Genesis 8:8. Dove.] A tender, mild bird; emblem of purity, Sol. Song of Solomon 1:15; Song of Solomon 4:1; Song of Solomon 5:12; love, ibid Genesis 5:2, Genesis 6:9; simplicity, Hosea 7:11, Matthew 10:16; with melancholy note, Isaiah 38:14, Nahum 2:7, Ezekiel 7:16; and quick homeward, flight, Isaiah 60:8; Psalms 55:6; Hosea 11:11.

Genesis 8:21. For the imagination.]—The “For” is apparently an unhappy rendering. Better, with Leeser, “although,” or with Young, “though:” better still, with Murphy, “because.” God will not again make man’s wickedness a “cause” or reason for bringing in a flood of waters.



We observe:—

I. That Noah did not exhibit an impetuous haste to get out of the circumstances in which God had placed him. Noah had now been shut up in the ark for a long time, and yet he does not give way to complaining language, but calmly waits the day of his deliverance. That day advanced in definite stages; the fountains of the deep and the windows of heaven were closed, the waters returned from off the earth; then the ark rested on the mountain, and the waters gradually decreased until the tops of the mountains were seen, and Noah was permitted to step out on dry land. And this is the ordinary way of life; men are gradually released from their troubles, and given, step by step, to see the purpose of God concerning them. They do not see the dry land all at once, upon the first outlook from the ark; they have to wait for it many days. The waiting is a sacred discipline, and the effort to ascertain the facts of the case and the Divine providence in reference thereto, is strengthening to the soul. It is very important that our conduct should be wise and calm during the last days of trial, as indiscretion then may have a most calamitous effect upon our after life, and may mar the effect of former patience. Some men are very impetuous; they are always seeking a change of condition and circumstance; and consequently they often get out of the ark in which they are located before the waters have wholly subsided, and thus injury befals them. Men should never be in a hurry to betake themselves from positions in which God has placed them, even though they may be uncomfortable; the proper time of release will come, and then they will be safe in availing themselves of it.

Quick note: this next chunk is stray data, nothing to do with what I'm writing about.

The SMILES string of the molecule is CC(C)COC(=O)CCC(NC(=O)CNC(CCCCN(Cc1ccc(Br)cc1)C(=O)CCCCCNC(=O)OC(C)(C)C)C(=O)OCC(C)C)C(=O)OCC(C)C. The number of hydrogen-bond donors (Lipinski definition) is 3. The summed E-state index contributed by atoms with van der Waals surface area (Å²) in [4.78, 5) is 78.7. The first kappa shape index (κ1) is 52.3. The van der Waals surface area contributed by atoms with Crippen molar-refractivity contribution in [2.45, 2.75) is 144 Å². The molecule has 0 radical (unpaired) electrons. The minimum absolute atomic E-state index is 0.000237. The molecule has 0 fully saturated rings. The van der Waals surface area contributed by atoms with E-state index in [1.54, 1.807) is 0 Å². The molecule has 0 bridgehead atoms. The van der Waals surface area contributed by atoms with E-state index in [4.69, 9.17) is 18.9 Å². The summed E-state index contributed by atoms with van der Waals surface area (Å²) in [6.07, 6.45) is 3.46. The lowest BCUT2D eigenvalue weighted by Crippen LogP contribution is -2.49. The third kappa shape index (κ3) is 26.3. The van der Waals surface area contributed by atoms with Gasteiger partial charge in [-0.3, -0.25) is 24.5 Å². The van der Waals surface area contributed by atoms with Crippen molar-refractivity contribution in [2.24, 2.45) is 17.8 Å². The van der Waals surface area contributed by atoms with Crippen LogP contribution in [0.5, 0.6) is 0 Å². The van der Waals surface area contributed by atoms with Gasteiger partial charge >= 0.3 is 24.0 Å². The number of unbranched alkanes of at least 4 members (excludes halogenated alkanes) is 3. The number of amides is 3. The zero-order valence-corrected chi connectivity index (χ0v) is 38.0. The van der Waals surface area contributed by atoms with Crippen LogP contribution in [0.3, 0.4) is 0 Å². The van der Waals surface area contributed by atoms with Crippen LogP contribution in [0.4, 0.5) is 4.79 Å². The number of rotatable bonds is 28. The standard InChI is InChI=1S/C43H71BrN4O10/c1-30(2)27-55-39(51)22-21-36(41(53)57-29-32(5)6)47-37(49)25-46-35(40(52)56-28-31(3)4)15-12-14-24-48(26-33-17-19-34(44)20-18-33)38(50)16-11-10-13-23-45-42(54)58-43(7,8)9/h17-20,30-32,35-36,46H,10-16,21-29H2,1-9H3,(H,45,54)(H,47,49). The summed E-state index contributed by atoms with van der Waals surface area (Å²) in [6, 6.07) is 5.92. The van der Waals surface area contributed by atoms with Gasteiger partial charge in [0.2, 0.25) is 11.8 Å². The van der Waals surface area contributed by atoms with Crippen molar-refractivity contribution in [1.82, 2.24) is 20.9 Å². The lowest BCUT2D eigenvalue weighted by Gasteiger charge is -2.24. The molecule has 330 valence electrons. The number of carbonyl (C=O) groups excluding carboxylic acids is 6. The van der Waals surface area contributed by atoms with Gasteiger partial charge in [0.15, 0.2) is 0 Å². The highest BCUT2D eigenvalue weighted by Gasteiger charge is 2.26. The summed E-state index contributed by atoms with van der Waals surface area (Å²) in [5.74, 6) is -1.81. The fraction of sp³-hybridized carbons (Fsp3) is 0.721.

1. We see that God does sometimes place men in unwelcome positions. The ark would not be a very welcome habitation to Noah. He would very likely, had he been consulted, have preferred another method of safety from the deluge. But there are times when God selects a man’s circumstances for him, often uncomfortable, but always full of rich mercy. There are multitudes of good men to-day living and toiling in unfavourable spheres, which they would fain leave, but which they retain under a consciousness of duty. They are remaining in the ark till God shall give them permission to leave it.

2. That when God does place men in unwelcome positions, it is that their own moral welfare may be enhanced. Noah was placed in the ark for his own safety, and also that he might be an instrument in the hand of Divine providence in the new condition of things after the flood. And so when good men are in circumstances somewhat unfavourable, it is that God’s love may be manifested to them, that they receive a holy discipline, and that they may accomplish a ministry of good to those by whom they are surrounded. Men who go into the ark are safe, but they have hard work awaiting them.

3. That when men are placed in unwelcome positions they should not remove from them without a Divine intimation. Had some men been in Noah’s position they would have got out of the ark when it struck upon the mountain, they would have made no effort to ascertain the Divine will in reference to their lot. God never intends good men to get out of their arks until there is something better for them to step into. They must wait for the dry land.